A goal of classification is to predict labels of new observations using a trained algorithm. Many applications train algorithms on large data sets, which can use resources that are better used elsewhere. This example shows how to efficiently label new observations using an SVM classifier.

Load the ionosphere data set. Suppose that the last 10 observations become available after training the SVM classifier.

```load ionosphere n = size(X,1); % Training sample size isInds = 1:(n-10); % In-sample indices oosInds = (n-9):n; % Out-of-sample indices ```

Train an SVM classifier. It is good practice to standardize the predictors and specify the order of the classes. Conserve memory by reducing the size of the trained SVM classifier.

```SVMModel = fitcsvm(X(isInds,:),Y(isInds),'Standardize',true,... 'ClassNames',{'b','g'}); CompactSVMModel = compact(SVMModel); whos('SVMModel','CompactSVMModel') ```
``` Name Size Bytes Class Attributes CompactSVMModel 1x1 30560 classreg.learning.classif.CompactClassificationSVM SVMModel 1x1 138203 ClassificationSVM ```

The positive class is `'g'`. The `CompactClassificationSVM` classifier (`CompactSVMModel`) uses less space than the `ClassificationSVM` classifier (`SVMModel`) because the latter stores the data.

Estimate the optimal score-to-posterior-probability-transformation function.

```CompactSVMModel = fitPosterior(CompactSVMModel,... X(isInds,:),Y(isInds)) ```
```CompactSVMModel = classreg.learning.classif.CompactClassificationSVM ResponseName: 'Y' CategoricalPredictors: [] ClassNames: {'b' 'g'} ScoreTransform: '@(S)sigmoid(S,-1.968452e+00,3.121267e-01)' Alpha: [88x1 double] Bias: -0.2143 KernelParameters: [1x1 struct] Mu: [1x34 double] Sigma: [1x34 double] SupportVectors: [88x34 double] SupportVectorLabels: [88x1 double] ```

The optimal score transformation function (`CompactSVMModel.ScoreTransform`) is the sigmoid function because the classes are inseparable.

Predict the out-of-sample labels and positive class posterior probabilities. Since true labels are available, compare them with the predicted labels.

```[labels,PostProbs] = predict(CompactSVMModel,X(oosInds,:)); table(Y(oosInds),labels,PostProbs(:,2),'VariableNames',... {'TrueLabels','PredictedLabels','PosClassPosterior'}) ```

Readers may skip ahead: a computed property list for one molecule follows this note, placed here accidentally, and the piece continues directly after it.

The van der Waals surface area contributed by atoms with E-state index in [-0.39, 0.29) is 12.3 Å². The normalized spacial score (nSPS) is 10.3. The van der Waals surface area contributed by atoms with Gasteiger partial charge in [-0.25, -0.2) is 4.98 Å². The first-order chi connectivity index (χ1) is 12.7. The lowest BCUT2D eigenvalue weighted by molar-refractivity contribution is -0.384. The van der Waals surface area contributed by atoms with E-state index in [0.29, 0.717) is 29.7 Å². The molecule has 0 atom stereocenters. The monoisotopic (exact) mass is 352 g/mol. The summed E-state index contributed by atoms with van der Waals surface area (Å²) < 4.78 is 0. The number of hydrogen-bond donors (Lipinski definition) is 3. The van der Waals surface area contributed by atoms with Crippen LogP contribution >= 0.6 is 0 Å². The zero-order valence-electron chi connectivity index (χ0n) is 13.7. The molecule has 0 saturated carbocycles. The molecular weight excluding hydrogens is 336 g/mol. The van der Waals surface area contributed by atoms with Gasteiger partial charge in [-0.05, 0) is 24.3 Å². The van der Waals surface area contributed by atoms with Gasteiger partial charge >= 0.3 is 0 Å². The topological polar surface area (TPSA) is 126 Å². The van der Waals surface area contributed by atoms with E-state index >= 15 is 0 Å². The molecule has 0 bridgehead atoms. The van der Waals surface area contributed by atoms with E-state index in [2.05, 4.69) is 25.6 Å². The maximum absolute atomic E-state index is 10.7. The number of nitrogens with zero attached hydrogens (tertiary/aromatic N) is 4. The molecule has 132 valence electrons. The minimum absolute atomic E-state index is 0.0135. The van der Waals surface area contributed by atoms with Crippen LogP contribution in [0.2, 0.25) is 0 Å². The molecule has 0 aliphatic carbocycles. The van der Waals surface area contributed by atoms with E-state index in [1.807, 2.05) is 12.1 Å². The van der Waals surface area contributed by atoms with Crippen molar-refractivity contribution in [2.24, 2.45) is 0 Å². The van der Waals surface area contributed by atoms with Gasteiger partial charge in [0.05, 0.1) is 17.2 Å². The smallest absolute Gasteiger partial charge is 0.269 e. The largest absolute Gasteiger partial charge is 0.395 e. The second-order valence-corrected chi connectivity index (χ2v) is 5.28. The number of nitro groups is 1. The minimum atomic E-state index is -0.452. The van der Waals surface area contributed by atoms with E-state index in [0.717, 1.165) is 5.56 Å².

```ans = TrueLabels PredictedLabels PosClassPosterior __________ _______________ _________________ 'g' 'g' 0.98419 'g' 'g' 0.95545 'g' 'g' 0.67792 'g' 'g' 0.94448 'g' 'g' 0.98744 'g' 'g' 0.92482 'g' 'g' 0.97111 'g' 'g' 0.96986 'g' 'g' 0.97803 'g' 'g' 0.94361 ```

`PostProbs` is a 10-by-2 matrix; its first column is the negative class posterior probabilities, and second column is the positive class posterior probabilities corresponding to the new observations.

## Algorithms

• By default, the software computes optimal posterior probabilities using Platt's method [1]:

1. Performing 10-fold cross validation

2. Fitting the sigmoid function parameters to the scores returned from the cross validation

3. Estimating the posterior probabilities by entering the cross-validation scores into the fitted sigmoid function

• The software incorporates prior probabilities in the SVM objective function during training.

• For SVM, `predict` classifies observations into the class yielding the largest score (i.e., the largest posterior probability). The software accounts for misclassification costs by applying the average-cost correction before training the classifier. That is, given the class prior vector P, misclassification cost matrix C, and observation weight vector w, the software defines a new vector of observation weights (W) such that

`${W}_{j}={w}_{j}{P}_{j}\sum _{k=1}^{K}{C}_{jk}.$`

## References

[1] Platt, J. "Probabilistic outputs for support vector machines and comparisons to regularized likelihood methods." In Advances in Large Margin Classifiers. MIT Press, 1999, pages 61–74.